It's possible, of course, to imagine a future in which nations begin fighting over the world's supplies of critical minerals, just as they once fought over oil. At the same time, it's perfectly possible to conceive of a world in which countries like ours simply abandoned their plans for a green-energy future for lack of adequate raw materials and reverted to the oil wars of the past. On an already overheating planet, however, that would lead to a civilizational fate worse than death.

In truth, there's little choice but for Washington and Beijing to collaborate with each other and so many other countries in accelerating the green energy transition by establishing new mines and processing facilities for critical minerals, developing substitutes for materials in short supply, improving mining techniques to reduce environmental hazards, and dramatically increasing the recycling of vital minerals from discarded batteries and other products. Any alternative is guaranteed to prove a disaster of the first order — or beyond.

Copyright 2021 Michael T. Klare

Follow TomDispatch on Twitter and join us on Facebook. Check out the newest Dispatch Books, John Feffer's new dystopian novel Frostlands (the second in the Splinterlands series), Beverly Gologorsky's novel Every Body Has a Story, and Tom Engelhardt's A Nation Unmade by War, as well as Alfred McCoy's In the Shadows of the American Century: The Rise and Decline of U.S. Global Power and John Dower's The Violent American Century: War and Terror Since World War II.

Michael T. Klare, a TomDispatch regular, is the five-college professor emeritus of peace and world security studies at Hampshire College and a senior visiting fellow at the Arms Control Association. He is the author of 15 books, the latest of which is All Hell Breaking Loose: The Pentagon's Perspective on Climate Change. He is a founder of the Committee for a Sane U.S.-China Policy.

A new cold war risks a boiling planet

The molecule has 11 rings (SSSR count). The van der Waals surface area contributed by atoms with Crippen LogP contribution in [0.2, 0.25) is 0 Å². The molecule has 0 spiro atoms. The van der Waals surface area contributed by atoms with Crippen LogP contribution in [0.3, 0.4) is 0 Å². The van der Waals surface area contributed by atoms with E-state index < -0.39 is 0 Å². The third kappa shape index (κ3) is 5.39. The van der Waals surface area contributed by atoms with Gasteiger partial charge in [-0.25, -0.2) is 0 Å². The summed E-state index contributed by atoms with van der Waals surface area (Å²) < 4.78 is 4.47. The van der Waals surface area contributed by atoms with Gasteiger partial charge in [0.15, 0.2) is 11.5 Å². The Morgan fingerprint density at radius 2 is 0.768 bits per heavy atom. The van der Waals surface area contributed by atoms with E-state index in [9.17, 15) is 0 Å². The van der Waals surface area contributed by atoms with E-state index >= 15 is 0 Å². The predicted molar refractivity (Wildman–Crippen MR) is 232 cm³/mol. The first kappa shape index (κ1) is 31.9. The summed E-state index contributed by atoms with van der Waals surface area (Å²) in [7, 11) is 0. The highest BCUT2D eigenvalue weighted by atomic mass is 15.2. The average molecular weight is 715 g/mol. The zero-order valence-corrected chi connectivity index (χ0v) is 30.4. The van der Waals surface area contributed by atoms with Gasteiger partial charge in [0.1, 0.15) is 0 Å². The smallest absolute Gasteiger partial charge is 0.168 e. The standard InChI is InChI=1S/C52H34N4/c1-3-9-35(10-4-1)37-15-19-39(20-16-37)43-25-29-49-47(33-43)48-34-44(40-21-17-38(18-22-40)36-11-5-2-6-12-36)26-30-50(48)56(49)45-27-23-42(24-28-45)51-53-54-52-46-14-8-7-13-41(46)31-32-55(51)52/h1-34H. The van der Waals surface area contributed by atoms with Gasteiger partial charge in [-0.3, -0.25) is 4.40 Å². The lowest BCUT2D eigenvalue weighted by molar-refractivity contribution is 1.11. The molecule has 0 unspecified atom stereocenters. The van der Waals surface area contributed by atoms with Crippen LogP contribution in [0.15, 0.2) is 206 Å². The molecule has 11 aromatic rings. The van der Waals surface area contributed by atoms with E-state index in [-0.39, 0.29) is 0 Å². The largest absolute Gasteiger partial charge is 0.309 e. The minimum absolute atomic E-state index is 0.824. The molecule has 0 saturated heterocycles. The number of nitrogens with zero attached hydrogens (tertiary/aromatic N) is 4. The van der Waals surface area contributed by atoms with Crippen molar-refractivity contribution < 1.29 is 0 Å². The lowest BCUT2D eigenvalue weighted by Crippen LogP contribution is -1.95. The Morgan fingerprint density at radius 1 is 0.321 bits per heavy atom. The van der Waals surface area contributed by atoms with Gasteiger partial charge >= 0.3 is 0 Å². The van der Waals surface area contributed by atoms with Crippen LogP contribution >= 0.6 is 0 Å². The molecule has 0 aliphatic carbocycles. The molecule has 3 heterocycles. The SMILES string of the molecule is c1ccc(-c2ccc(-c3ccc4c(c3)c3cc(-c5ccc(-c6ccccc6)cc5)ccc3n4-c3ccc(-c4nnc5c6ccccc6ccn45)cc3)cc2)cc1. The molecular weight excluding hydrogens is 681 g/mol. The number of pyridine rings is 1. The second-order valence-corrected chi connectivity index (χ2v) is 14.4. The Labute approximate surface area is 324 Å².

Slowing the pace of climate change and getting "tough" on China, especially over its human-rights abuses and unfair trade practices, are among the top priorities President Biden has announced for his new administration. Evidently, he believes that he can tame a rising China with harsh pressure tactics, while still gaining its cooperation in areas of concern to Washington. As he wrote in Foreign Affairs during the presidential election campaign, "The most effective way to meet that challenge is to build a united front of U.S. allies and partners to confront China's abusive behaviors and human rights violations, even as we seek to cooperate with Beijing on issues where our interests converge, such as climate change." If, however, our new president truly believes that he can build an international coalition to gang up on China and secure Beijing's cooperation on climate change, he's seriously deluded. Indeed, though he could succeed in provoking a new cold war, he won't prevent the planet from heating up unbearably in the process.

Biden is certainly aware of the dangers of global warming. In that same Foreign Affairs article, he labeled it nothing short of an "existential threat," one that imperils the survival of human civilization. Acknowledging the importance of relying on scientific expertise (unlike our previous president who repeatedly invented his own version of scientific reality), Biden affirmed the conclusion of the U.N.'s Intergovernmental Panel on Climate Change (IPCC) that warming must be limited to 1.5 degrees Celsius above pre-industrial levels or there will be hell to pay. He then pledged to "rejoin the Paris climate agreement on day one of a Biden administration," which he indeed did, and to "make massive, urgent investments at home that put the United States on track to have a clean energy economy with net-zero [greenhouse gas] emissions by 2050" — the target set by the IPCC.

Even such dramatic actions, he indicated, will not be sufficient. Other countries will have to join America in moving toward a global "net-zero" state in which any carbon emissions would be compensated for by equivalent carbon removals. "Because the United States creates only 15 percent of global emissions," he wrote, "I will leverage our economic and moral authority to push the world to determined action, rallying nations to raise their ambitions and push progress further and faster."

China, the world's largest emitter of greenhouse gases right now (although the U.S. remains number one historically), would obviously be Washington's natural partner in this effort. Here, though, Biden's antagonistic stance toward that country is likely to prove a significant impediment. Rather than prioritize collaboration with China on climate action, he chose to castigate Beijing for its continued reliance on coal. The Biden climate plan, he wrote in Foreign Affairs, "includes insisting that China… stop subsidizing coal exports and outsourcing pollution to other countries by financing billions of dollars' worth of dirty fossil-fuel energy projects through its Belt and Road Initiative." Then he went further by portraying the future effort to achieve a green economy as a potentially competitive, not collaborative, struggle with China, saying,

"I will make investment in research and development a cornerstone of my presidency, so that the United States is leading the charge in innovation. There is no reason we should be falling behind China or anyone else when it comes to clean energy."